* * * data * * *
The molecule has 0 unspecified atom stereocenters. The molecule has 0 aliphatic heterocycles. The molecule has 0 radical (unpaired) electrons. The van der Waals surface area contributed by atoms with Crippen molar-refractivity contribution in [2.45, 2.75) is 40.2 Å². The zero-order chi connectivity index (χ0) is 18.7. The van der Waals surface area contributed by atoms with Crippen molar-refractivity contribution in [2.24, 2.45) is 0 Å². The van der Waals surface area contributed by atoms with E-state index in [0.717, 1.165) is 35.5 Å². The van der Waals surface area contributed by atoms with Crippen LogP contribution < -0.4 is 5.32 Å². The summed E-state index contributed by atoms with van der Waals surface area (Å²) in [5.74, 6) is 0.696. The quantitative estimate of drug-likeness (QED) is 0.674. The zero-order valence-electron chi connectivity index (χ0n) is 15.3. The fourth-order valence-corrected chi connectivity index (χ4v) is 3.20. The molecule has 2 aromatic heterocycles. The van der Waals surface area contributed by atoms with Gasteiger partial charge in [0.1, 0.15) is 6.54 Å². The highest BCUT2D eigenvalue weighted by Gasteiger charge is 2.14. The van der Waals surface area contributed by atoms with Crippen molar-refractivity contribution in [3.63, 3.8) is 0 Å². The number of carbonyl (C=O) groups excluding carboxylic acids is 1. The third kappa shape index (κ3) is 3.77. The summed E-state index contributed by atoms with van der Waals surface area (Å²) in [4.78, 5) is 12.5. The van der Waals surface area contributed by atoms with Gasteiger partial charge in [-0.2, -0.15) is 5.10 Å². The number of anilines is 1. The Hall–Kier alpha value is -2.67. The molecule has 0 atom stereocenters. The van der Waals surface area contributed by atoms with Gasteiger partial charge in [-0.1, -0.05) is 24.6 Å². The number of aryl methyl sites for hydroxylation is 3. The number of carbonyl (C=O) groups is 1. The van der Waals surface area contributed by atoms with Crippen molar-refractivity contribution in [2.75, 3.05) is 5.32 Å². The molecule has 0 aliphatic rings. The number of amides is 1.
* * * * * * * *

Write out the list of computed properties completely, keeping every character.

The molecule has 0 unspecified atom stereocenters. The molecule has 0 aliphatic heterocycles. The molecule has 0 radical (unpaired) electrons. The van der Waals surface area contributed by atoms with Crippen molar-refractivity contribution in [2.45, 2.75) is 40.2 Å². The zero-order chi connectivity index (χ0) is 18.7. The van der Waals surface area contributed by atoms with Crippen molar-refractivity contribution in [2.24, 2.45) is 0 Å². The van der Waals surface area contributed by atoms with E-state index in [0.717, 1.165) is 35.5 Å². The van der Waals surface area contributed by atoms with Crippen LogP contribution < -0.4 is 5.32 Å². The summed E-state index contributed by atoms with van der Waals surface area (Å²) in [5.74, 6) is 0.696. The quantitative estimate of drug-likeness (QED) is 0.674. The zero-order valence-electron chi connectivity index (χ0n) is 15.3. The fourth-order valence-corrected chi connectivity index (χ4v) is 3.20. The molecule has 2 aromatic heterocycles. The van der Waals surface area contributed by atoms with Gasteiger partial charge in [0.1, 0.15) is 6.54 Å². The highest BCUT2D eigenvalue weighted by Gasteiger charge is 2.14. The van der Waals surface area contributed by atoms with Crippen molar-refractivity contribution in [3.63, 3.8) is 0 Å². The number of carbonyl (C=O) groups excluding carboxylic acids is 1. The third kappa shape index (κ3) is 3.77. The summed E-state index contributed by atoms with van der Waals surface area (Å²) in [4.78, 5) is 12.5. The van der Waals surface area contributed by atoms with Gasteiger partial charge in [-0.2, -0.15) is 5.10 Å². The number of anilines is 1. The Hall–Kier alpha value is -2.67. The molecule has 0 atom stereocenters. The van der Waals surface area contributed by atoms with Gasteiger partial charge in [-0.1, -0.05) is 24.6 Å². The number of aryl methyl sites for hydroxylation is 3. The number of carbonyl (C=O) groups is 1. The van der Waals surface area contributed by atoms with Crippen molar-refractivity contribution in [2.75, 3.05) is 5.32 Å². The molecule has 0 aliphatic rings. The number of amides is 1.